Can you answer "yes" to any of the following questions?
- Are you or any of your employees interested in obtaining one of BPI's Home Energy Professional (HEP) certifications?
- Are you required by a program to have a member of your staff certified as an Energy Auditor, Quality Control Inspector, Crew Leader, or Retrofit Installer?
- Would you or your employees like to take the exams for free?
If you answered "yes" to any of these questions, then you might want to check out the Jon Siemen Memorial Scholarship.
The Jon Siemen Memorial Scholarship has been developed to honor the life, memory, and work of Jon Siemen, who passed away in March 2015.
The Building Performance Institute, Inc. will be awarding this scholarship to four recipients annually; one recipient for each of the four Home Energy Professional (HEP) certifications.
Recipients of the scholarship will be able to take the written and field exams that are applicable for the certification designation indicated on the application, at no cost. BPI will also work with each recipient to help them obtain training for that certification at reduced or no cost.
Applications can be submitted year round, but the deadline to be considered as a recipient of one of the four scholarships in 2017 is Wednesday, November 30, 2016 by 5pm. Any applications submitted after November 30th will be considered for 2018.
Over 25 jobs seeking BPI certified professionals have been added to the BPI Green Jobs Connection website in the past few weeks. Check them out!
Do you have an opinion on how the future new BPI professional website looks and feels? BPI is seeking out contractors, program managers, and other industry professionals to join a web input committee. We want to ensure that the website is user friendly and informative for all audiences. Email email@example.com to join the committee.
Final ICC 2018 codes could recognize air permeable insulation options in unvented attics and buried ducts.
AccuWeather predicts the 2016-17 winter to be the coldest since 2010-11, increasing the demand for HVAC professionals skilled in gas, heating oil, and electric heating systems.
Nationwide, schools are upgrading to energy efficient HVAC systems and building management systems (BMS) in an effort to improve indoor air quality, which affects student and staff attendance, comfort, and performance.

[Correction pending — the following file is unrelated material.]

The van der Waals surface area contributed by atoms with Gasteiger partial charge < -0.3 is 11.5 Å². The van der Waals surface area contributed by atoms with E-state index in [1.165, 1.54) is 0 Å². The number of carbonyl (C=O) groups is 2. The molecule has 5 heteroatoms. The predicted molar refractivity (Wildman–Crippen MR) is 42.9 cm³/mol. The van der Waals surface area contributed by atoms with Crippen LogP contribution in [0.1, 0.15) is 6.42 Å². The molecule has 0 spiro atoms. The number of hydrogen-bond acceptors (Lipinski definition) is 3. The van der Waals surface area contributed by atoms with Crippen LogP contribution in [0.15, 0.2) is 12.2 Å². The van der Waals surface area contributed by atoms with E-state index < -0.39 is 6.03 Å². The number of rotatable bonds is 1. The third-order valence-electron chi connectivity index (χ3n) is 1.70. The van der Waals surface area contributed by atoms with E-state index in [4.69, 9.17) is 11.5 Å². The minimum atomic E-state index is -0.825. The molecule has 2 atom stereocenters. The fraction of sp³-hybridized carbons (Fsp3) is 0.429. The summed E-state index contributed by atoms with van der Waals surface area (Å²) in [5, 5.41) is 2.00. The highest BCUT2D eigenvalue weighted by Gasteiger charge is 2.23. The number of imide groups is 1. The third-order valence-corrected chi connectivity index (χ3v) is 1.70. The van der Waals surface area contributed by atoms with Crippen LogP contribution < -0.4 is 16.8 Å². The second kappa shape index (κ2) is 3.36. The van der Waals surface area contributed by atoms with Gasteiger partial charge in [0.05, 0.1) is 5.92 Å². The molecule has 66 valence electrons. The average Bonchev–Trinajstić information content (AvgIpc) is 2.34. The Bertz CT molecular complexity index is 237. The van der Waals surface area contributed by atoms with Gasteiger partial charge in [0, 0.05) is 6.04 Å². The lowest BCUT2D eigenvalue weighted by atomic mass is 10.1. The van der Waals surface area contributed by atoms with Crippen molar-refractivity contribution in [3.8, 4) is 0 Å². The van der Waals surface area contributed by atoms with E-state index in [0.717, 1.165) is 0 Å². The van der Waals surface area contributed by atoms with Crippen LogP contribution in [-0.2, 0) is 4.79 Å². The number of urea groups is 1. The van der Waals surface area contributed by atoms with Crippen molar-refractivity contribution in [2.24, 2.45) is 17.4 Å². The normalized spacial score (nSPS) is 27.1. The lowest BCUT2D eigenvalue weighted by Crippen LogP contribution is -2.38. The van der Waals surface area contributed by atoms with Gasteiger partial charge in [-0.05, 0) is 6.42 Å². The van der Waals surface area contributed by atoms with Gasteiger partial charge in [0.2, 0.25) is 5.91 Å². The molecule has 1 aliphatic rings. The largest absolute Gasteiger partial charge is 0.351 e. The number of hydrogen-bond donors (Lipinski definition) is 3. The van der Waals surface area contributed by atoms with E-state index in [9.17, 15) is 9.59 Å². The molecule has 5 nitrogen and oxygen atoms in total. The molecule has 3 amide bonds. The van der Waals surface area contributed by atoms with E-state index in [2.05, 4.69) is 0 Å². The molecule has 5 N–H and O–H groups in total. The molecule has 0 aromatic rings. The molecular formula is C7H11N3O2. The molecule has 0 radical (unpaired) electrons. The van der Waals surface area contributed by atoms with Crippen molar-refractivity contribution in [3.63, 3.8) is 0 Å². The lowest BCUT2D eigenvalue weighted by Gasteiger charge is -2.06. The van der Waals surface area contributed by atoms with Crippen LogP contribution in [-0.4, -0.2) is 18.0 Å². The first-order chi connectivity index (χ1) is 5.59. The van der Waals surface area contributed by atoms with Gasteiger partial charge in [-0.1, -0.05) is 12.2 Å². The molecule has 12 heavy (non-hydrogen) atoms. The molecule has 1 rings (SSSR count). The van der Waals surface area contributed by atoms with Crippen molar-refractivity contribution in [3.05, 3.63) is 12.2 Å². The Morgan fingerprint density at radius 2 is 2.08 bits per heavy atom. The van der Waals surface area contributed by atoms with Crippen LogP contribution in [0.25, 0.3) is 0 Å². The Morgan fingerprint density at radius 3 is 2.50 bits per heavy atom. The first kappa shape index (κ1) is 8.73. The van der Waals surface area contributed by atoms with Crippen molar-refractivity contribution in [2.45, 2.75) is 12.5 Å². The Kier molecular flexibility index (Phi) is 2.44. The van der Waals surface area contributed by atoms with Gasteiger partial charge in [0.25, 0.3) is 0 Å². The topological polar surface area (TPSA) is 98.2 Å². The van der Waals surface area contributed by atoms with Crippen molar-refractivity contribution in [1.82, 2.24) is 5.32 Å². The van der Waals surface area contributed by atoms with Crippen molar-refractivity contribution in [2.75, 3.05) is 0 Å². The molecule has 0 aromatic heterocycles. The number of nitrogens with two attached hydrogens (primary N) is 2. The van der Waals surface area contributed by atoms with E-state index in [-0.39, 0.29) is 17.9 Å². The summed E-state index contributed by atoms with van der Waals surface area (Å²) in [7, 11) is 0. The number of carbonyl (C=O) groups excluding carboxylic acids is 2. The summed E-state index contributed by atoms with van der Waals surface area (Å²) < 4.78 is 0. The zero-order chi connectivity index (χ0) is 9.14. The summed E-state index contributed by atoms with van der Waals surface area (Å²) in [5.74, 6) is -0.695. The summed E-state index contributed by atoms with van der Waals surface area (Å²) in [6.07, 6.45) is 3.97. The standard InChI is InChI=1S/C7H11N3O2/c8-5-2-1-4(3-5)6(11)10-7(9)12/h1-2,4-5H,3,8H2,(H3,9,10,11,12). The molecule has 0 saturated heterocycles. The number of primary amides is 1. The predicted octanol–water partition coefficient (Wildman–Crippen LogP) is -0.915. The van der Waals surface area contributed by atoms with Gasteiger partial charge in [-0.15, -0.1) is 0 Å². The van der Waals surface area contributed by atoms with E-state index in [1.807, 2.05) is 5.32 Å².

Federal, State, Local News
Despite the lack of energy efficiency standards in the Midwest states like Indiana, Ohio, and Michigan, state and local governments are pushing to increase focus on these mandates.
California's Pacific Gas & Electric (PG&E) has sent out a request for proposals (RFP) to create a residential pay-for-performance pilot incentive program for energy efficiency to reward homeowners for investing in energy upgrades.
Milwaukee won a $750,000 federal grant to cut energy use by 20% by 2020 in downtown buildings by offering energy-saving programs that can help building owners pinpoint financing to pay for upgrades over time rather than upfront.
No ventilation in a bathroom? Read Allison Baile's account on how he installed an exhaust fan during a bathroom remodel.
Learn how to properly air seal a dropped soffit (even a tight soffit) in this 3-minute video.
Okay, the title is a bit misleading. The sales process is important and anyone in sales needs to know at least the basics of the sales process. The closing rate is also heavily dependent on follow up, or the lack of it.
I was the general manager of a trades company for many years. Sales people would come by the office on a somewhat regular basis. Each would make their sales presentation, then leave. More than a few times, I was actually interested in what they had to offer, but a seemingly strange thing consistently happened: they never called back!
I guess the assumption, from the salesperson's perspective, was that if I was really interested I would call them. Wrong! Remember, I was the general manager, like many reading this article, and my days were very structured. After a few days, I would simply forget about the product or service. The potential sale, from an interested customer, was lost. Why? Lack of follow up.
How do you feel when you get a follow up call from a contractor? You probably feel "special" since the vast majority of the trades industry does NOT follow up. When the salesperson calls back as scheduled, customers are often amazed. That one bit of integrity can often close a sale.